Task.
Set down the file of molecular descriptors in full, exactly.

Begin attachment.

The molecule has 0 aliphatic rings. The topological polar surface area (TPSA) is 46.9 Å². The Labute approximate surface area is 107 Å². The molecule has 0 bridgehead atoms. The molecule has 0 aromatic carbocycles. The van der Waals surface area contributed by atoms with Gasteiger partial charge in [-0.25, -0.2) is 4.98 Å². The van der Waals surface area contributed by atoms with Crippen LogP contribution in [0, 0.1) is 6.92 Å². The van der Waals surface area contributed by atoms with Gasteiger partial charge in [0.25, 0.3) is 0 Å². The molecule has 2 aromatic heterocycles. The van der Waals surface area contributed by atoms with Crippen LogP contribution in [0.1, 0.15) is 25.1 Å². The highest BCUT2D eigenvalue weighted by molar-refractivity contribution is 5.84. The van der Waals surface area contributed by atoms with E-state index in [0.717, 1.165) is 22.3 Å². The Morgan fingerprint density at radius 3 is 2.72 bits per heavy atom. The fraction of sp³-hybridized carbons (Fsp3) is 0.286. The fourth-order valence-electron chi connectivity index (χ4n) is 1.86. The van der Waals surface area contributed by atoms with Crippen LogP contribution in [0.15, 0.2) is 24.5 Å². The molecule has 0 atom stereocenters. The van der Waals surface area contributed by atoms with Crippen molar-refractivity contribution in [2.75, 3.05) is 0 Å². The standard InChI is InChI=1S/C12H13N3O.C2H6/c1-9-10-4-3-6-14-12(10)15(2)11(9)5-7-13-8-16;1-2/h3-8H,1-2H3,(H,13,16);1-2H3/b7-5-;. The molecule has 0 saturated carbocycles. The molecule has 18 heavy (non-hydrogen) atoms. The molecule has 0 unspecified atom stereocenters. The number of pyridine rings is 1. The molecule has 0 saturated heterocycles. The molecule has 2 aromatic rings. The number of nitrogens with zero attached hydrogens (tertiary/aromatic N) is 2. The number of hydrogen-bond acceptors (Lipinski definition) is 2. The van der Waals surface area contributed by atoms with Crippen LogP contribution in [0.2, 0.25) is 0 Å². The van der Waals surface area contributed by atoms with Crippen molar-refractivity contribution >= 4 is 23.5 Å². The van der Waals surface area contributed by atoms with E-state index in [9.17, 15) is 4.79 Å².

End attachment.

The molecule has 0 aliphatic rings. The topological polar surface area (TPSA) is 46.9 Å². The Labute approximate surface area is 107 Å². The molecule has 0 bridgehead atoms. The molecule has 0 aromatic carbocycles. The van der Waals surface area contributed by atoms with Gasteiger partial charge in [-0.25, -0.2) is 4.98 Å². The van der Waals surface area contributed by atoms with Crippen LogP contribution in [0, 0.1) is 6.92 Å². The van der Waals surface area contributed by atoms with Gasteiger partial charge in [0.25, 0.3) is 0 Å². The molecule has 2 aromatic heterocycles. The van der Waals surface area contributed by atoms with Crippen LogP contribution in [0.1, 0.15) is 25.1 Å². The highest BCUT2D eigenvalue weighted by molar-refractivity contribution is 5.84. The van der Waals surface area contributed by atoms with E-state index in [0.717, 1.165) is 22.3 Å². The Morgan fingerprint density at radius 3 is 2.72 bits per heavy atom. The fraction of sp³-hybridized carbons (Fsp3) is 0.286. The fourth-order valence-electron chi connectivity index (χ4n) is 1.86. The van der Waals surface area contributed by atoms with Crippen LogP contribution in [0.15, 0.2) is 24.5 Å². The molecule has 0 atom stereocenters. The van der Waals surface area contributed by atoms with Crippen molar-refractivity contribution in [2.75, 3.05) is 0 Å². The standard InChI is InChI=1S/C12H13N3O.C2H6/c1-9-10-4-3-6-14-12(10)15(2)11(9)5-7-13-8-16;1-2/h3-8H,1-2H3,(H,13,16);1-2H3/b7-5-;. The molecule has 0 saturated carbocycles. The molecule has 18 heavy (non-hydrogen) atoms. The molecule has 0 unspecified atom stereocenters. The number of pyridine rings is 1. The molecule has 0 saturated heterocycles. The molecule has 2 aromatic rings. The number of nitrogens with zero attached hydrogens (tertiary/aromatic N) is 2. The number of hydrogen-bond acceptors (Lipinski definition) is 2. The van der Waals surface area contributed by atoms with Crippen LogP contribution in [0.2, 0.25) is 0 Å². The van der Waals surface area contributed by atoms with Crippen molar-refractivity contribution >= 4 is 23.5 Å². The van der Waals surface area contributed by atoms with E-state index in [9.17, 15) is 4.79 Å².